By consolidating the purchasing, pooling, master servicing, and risk control functions, ultimately the centralized infrastructure function enables and increases competition where it should occur. An equally important outcome is that interest rate risk is separated from credit risk, enabling the TBA market to exist and credit risk to be centrally controlled.
The result of efficient provision of centralized functions is more competition rather than less in the system as a whole, although there are trade-offs. In the words of one key new proposal that advocates centralization:
We give up some competition across these dimensions. How much is difficult to tell, as regulators would inevitably impose significant limitations on the discretion that they would allow private companies providing these functions, given the benefits of standardization and the importance of managing risk and consumer protection in the system. However, they would no doubt give private institutions at least some discretion, which would lead to differentiation and competition, resulting in a system that is in some respects more nimble and efficient than the one we propose, with more innovation in developing new mortgage products, servicing loans, and sharing credit risk. As we learned in the crisis, not all of that competition and innovation would be beneficial to consumers or the stability of the market, but surely much of it would.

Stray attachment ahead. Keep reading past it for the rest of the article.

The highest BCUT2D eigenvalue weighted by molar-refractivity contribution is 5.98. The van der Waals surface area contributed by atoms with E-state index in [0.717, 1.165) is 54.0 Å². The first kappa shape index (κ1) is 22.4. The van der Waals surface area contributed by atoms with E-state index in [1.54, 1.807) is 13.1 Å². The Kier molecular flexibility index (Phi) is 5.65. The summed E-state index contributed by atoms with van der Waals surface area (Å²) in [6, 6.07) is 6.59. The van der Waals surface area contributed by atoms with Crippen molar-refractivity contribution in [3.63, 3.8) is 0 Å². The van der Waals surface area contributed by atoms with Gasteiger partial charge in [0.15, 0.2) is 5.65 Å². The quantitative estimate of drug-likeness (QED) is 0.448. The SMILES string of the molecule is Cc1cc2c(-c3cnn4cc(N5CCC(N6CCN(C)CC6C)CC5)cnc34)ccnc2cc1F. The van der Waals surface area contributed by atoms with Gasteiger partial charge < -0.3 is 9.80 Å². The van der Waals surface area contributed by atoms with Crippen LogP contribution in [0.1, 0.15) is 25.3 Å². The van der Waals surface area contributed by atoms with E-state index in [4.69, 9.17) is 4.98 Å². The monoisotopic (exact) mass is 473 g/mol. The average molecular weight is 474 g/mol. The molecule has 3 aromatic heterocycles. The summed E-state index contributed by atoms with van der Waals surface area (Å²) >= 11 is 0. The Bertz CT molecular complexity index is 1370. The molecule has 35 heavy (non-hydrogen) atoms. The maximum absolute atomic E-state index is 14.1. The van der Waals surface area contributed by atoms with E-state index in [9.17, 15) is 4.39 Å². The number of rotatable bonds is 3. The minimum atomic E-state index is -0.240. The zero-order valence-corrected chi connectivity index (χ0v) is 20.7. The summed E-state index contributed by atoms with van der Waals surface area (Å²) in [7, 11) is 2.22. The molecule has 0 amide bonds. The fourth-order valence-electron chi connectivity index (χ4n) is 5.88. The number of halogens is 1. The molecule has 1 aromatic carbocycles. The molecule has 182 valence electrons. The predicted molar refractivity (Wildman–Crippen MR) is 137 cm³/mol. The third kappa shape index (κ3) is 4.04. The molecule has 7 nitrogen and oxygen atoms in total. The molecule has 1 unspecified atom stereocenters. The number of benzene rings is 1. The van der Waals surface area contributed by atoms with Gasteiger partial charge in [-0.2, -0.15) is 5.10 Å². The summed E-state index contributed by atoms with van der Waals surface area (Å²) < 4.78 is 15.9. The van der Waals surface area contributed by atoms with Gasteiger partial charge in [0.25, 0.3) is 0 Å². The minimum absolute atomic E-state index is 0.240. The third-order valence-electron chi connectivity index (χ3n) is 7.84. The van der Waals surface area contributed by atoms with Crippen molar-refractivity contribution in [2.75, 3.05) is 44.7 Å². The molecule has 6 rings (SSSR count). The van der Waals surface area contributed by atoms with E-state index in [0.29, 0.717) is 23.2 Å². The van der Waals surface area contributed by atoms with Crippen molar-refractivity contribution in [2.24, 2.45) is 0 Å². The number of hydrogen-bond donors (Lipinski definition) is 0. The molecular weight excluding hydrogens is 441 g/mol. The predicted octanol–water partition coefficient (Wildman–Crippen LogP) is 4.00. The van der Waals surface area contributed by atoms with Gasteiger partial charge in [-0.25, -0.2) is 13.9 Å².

Nevertheless, the authors believe that centralization is “worth the trade-off”:
By putting the key infrastructure into a government corporation, we level the playing field for lenders of all sizes to compete rather than become beholden to larger institutions that have gained an advantage in times past by taking control over access to the secondary market. Our system also promotes competition in the secondary market across a wider range of sources of private capital, including capital markets, reinsurers, private mortgage insurers, lenders,and other private entities.
The overarching goal of housing finance reform for the bulk of the new proposals continues to be the providing of long-term fixed-rate mortgages to credit-worthy borrowers in all markets throughout the business cycle in the most efficient way possible.